how to juggle them and we will be experimenting with gravity.

     I will also pique interest by allowing students to make their own juggling balls with adult assistance.

     Before we start, we’re going to make our own juggling balls to experiment with. Let’s get into three
     groups. (I will split them into groups.)

    B. Lesson Steps
    Before experiment:
    I will connect to prior knowledge by asking if any students have heard of Isaac Newton. Then, I will
    explain Newton’s role in the theory of gravity.

    Does anybody know who Isaac Newton is? He is the first person to study the theory of gravity. He
    got the idea one day while lying under an apple tree. An apple fell off the tree and hit him on the
    head. He wondered what caused the apple to fall and began to study the theory of gravity.

    I will explain gravity as the force that pulls smaller objects toward the center of the larger object.

    Gravity is a force that pulls smaller objects toward the center of a large object. Gravity for us is the
    force that pulls us toward the center of the Earth.

    I will have students make a hypothesis on what will happen to the juggling balls when we throw
    them into the air. I will write the classroom hypothesis on the white board.

    What do you think will happen when we throw the balls into the air? Do you think they’ll stay there
    or drop? When we make a prediction about a science experiment, we call it a “hypothesis”. What is
    our hypothesis about our juggling experiment? Let’s test this hypothesis.

    During experiment:
    I will model gravity through the use of juggling balls.

    What happens when I throw this ball in the air? (Throw the ball up and let it drop.) What
    happened?(Model juggling one ball between two hands.) This is how we juggle one ball. Does it
    still drop? Why/why not? What changed? Does it drop as far? Why/why not?

    I will guide student practice of gravity through the use of juggling balls.

    Now, let’s try this together. Everybody take one ball. Throw it up with one hand (not too high!)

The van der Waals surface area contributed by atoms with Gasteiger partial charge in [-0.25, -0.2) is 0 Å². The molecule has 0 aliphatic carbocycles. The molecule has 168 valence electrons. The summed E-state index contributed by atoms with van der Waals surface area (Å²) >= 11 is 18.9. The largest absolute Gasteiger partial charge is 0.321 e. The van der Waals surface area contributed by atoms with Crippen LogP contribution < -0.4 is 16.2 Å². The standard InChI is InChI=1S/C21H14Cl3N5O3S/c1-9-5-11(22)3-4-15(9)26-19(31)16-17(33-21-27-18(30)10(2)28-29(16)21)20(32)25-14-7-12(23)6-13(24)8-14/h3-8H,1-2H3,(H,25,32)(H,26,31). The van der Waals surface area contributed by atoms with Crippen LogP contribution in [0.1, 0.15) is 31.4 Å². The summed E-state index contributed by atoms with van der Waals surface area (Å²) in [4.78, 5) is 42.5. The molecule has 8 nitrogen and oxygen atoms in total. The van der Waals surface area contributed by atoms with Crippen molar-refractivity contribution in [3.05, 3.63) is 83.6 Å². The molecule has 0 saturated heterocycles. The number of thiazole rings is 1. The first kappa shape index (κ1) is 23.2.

and catch it with the other.Then, throw it back up with that hand and catch it with the other one.

    I will ask the students to practice cooperatively throughout the classroom.

    Keep practicing with one until you feel comfortable. Once you think you’re ready, you can grab
    another ball and try to juggle them. To start, you’ll have one ball in each hand. Then, you’ll throw
    the first one up. As the first ball starts to drop, throw the next ball up and catch the first ball with
    the other hand. Once you think you’ve got the hang of two, you can add in a third ball. To start,
    you’ll have two balls in one hand and one ball in the other. Then, it works the same way as before;
    as the first ball starts to drop, throw the next ball up and catch the first ball with the other hand.

    After experiment:

    I will recall and evaluate their hypothesis.
   
    What was our hypothesis? Did that happen? How might it have been different?

    I will ask students to compare and contrast their own experiences with gravity.

    Does anyone have anything special about juggling that they want to share? Do you think it was
    hard/easy? Why/why not?

    Closure:
    I will encourage students to continue independent practice of juggling at home.

    Now, let’s put our juggling balls away and get ready to go to PE. You can take your juggling balls
    home and continue practicing if you would like to do so.

    Discussion:
    Did you like this lesson? Why/why not? What did you like the most/least? Do you think this helped
    you understand gravity? How would you change this lesson to make it better?

VIII. Reflection –